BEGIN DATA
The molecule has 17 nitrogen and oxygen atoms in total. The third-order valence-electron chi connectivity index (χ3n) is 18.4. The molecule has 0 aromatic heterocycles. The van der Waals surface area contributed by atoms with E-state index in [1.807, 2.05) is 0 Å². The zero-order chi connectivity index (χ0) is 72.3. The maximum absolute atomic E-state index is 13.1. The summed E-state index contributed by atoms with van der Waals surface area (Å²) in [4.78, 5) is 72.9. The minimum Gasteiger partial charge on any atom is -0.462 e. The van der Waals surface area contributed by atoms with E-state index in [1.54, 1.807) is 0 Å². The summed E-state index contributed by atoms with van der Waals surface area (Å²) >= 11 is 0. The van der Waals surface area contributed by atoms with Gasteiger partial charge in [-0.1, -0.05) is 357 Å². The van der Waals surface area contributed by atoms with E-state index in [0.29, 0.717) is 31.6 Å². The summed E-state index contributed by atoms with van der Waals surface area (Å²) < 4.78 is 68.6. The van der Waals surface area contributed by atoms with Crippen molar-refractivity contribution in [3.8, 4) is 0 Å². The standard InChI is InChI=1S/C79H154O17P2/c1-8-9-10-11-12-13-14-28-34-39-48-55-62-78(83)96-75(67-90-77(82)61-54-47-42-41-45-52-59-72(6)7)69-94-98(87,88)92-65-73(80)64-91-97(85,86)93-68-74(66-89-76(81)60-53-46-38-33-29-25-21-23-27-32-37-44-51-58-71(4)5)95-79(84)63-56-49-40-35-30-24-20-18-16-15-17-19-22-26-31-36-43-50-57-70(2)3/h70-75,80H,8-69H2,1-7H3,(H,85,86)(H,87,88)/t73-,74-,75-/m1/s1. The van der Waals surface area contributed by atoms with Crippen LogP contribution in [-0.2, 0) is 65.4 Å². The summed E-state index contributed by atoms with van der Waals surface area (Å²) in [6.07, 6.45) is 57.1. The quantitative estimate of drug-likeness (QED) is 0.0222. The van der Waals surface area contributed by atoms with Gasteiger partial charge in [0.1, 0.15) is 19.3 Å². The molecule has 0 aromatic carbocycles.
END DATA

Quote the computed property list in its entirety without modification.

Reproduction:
The molecule has 17 nitrogen and oxygen atoms in total. The third-order valence-electron chi connectivity index (χ3n) is 18.4. The molecule has 0 aromatic heterocycles. The van der Waals surface area contributed by atoms with E-state index in [1.807, 2.05) is 0 Å². The zero-order chi connectivity index (χ0) is 72.3. The maximum absolute atomic E-state index is 13.1. The summed E-state index contributed by atoms with van der Waals surface area (Å²) in [4.78, 5) is 72.9. The minimum Gasteiger partial charge on any atom is -0.462 e. The van der Waals surface area contributed by atoms with E-state index in [1.54, 1.807) is 0 Å². The summed E-state index contributed by atoms with van der Waals surface area (Å²) >= 11 is 0. The van der Waals surface area contributed by atoms with Gasteiger partial charge in [-0.1, -0.05) is 357 Å². The van der Waals surface area contributed by atoms with E-state index in [0.29, 0.717) is 31.6 Å². The summed E-state index contributed by atoms with van der Waals surface area (Å²) < 4.78 is 68.6. The van der Waals surface area contributed by atoms with Crippen molar-refractivity contribution in [3.8, 4) is 0 Å². The standard InChI is InChI=1S/C79H154O17P2/c1-8-9-10-11-12-13-14-28-34-39-48-55-62-78(83)96-75(67-90-77(82)61-54-47-42-41-45-52-59-72(6)7)69-94-98(87,88)92-65-73(80)64-91-97(85,86)93-68-74(66-89-76(81)60-53-46-38-33-29-25-21-23-27-32-37-44-51-58-71(4)5)95-79(84)63-56-49-40-35-30-24-20-18-16-15-17-19-22-26-31-36-43-50-57-70(2)3/h70-75,80H,8-69H2,1-7H3,(H,85,86)(H,87,88)/t73-,74-,75-/m1/s1. The van der Waals surface area contributed by atoms with Crippen LogP contribution in [-0.2, 0) is 65.4 Å². The summed E-state index contributed by atoms with van der Waals surface area (Å²) in [6.07, 6.45) is 57.1. The quantitative estimate of drug-likeness (QED) is 0.0222. The van der Waals surface area contributed by atoms with Gasteiger partial charge in [0.1, 0.15) is 19.3 Å². The molecule has 0 aromatic carbocycles.